Apart from her beauty and charm, what was obvious was that she is both generous and caring, as they say, an ideal “role model”. Her conclusion was characteristically caring.

FAITH

“For everyone facing this disease, in whatever form,” she said, “please do not lose faith or hope. You are not alone.”

Cancer is everywhere. It is thus timely to reconsider the spending priorities of government.

In a time when it seems every problem, real or imagined, is answered by billions being allocated, subsidies declared and bureaucracies created, should we not review what we spend on research into cancer prevention and cure?

The world spends about A$38b a year on this. As usual, the much-maligned Americans make the greatest contribution, $21b.

Australia spends, as far as I can see, a little over a $250m a year.

Just think of the succession of vast sums of money on matters of far lesser import.

The fight against cancer, which can strike anyone, requires a truly significant increase in funding.PC

David Flint

MAIN PHOTOGRAPH: The Prince & Princess of Wales (courtesy Reddit)
RE-PUBLISHED: This article was originally published by The Spectator Australia on March 30, 2024. Re-used with permission.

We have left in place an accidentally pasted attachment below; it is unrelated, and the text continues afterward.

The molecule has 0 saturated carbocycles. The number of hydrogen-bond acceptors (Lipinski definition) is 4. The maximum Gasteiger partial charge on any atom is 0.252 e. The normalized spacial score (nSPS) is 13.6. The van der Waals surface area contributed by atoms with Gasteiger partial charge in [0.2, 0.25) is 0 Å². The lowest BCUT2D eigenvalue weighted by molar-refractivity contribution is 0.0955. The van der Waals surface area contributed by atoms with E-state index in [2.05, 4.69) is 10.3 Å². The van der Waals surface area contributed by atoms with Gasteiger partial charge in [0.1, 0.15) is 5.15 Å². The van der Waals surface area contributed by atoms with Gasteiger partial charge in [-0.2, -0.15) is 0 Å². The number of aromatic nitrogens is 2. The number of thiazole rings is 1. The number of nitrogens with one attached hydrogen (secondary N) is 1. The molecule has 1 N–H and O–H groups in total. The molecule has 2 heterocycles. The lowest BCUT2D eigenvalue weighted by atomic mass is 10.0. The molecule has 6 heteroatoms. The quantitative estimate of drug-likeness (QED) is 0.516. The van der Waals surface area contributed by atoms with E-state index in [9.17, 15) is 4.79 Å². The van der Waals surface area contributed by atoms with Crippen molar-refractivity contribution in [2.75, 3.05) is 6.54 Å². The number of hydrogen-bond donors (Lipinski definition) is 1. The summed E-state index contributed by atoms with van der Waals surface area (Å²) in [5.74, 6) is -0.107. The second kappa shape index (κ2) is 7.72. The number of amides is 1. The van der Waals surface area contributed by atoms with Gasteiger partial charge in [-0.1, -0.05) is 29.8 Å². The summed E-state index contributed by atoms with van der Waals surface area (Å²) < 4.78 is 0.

4 thoughts on “Kate a unifying force in a political rat race

  1. I hope that our new Governor-General has read and understands David Flint’s excellent article.

  2. “THERE would be hardly anyone, at least anyone with a heart, who has not been moved by what has befallen the King, and now Catherine, Princess of Wales. ”

    LOL, I myself have survived cancer (so far, at least). Is there “anyone with a heart who has not been moved by what has befallen” *me* ?

    “Both have shown great dignity and great courage.”

    Well I didn’t fold up like a cheap suit either. Does someone want to whack a crown on my head and proclaim me King?

  3. I cared for a friend who was diagnosed with inoperable cancer and she died at the beginning of 2020 after eighteen months of pain, chemo and immunotherapy and an increasingly poor quality of life, at first at my home because it was a better location than her own home and for the final months she was in a hospital and then palliative care in a nursing home, the latter an experience I would not recommend as a daily visitor and observer of incompetent management handicapping employees who wanted to help but who were also struggling to cope.

    I agree – “The fight against cancer, which can strike anyone, requires a truly significant increase in funding.”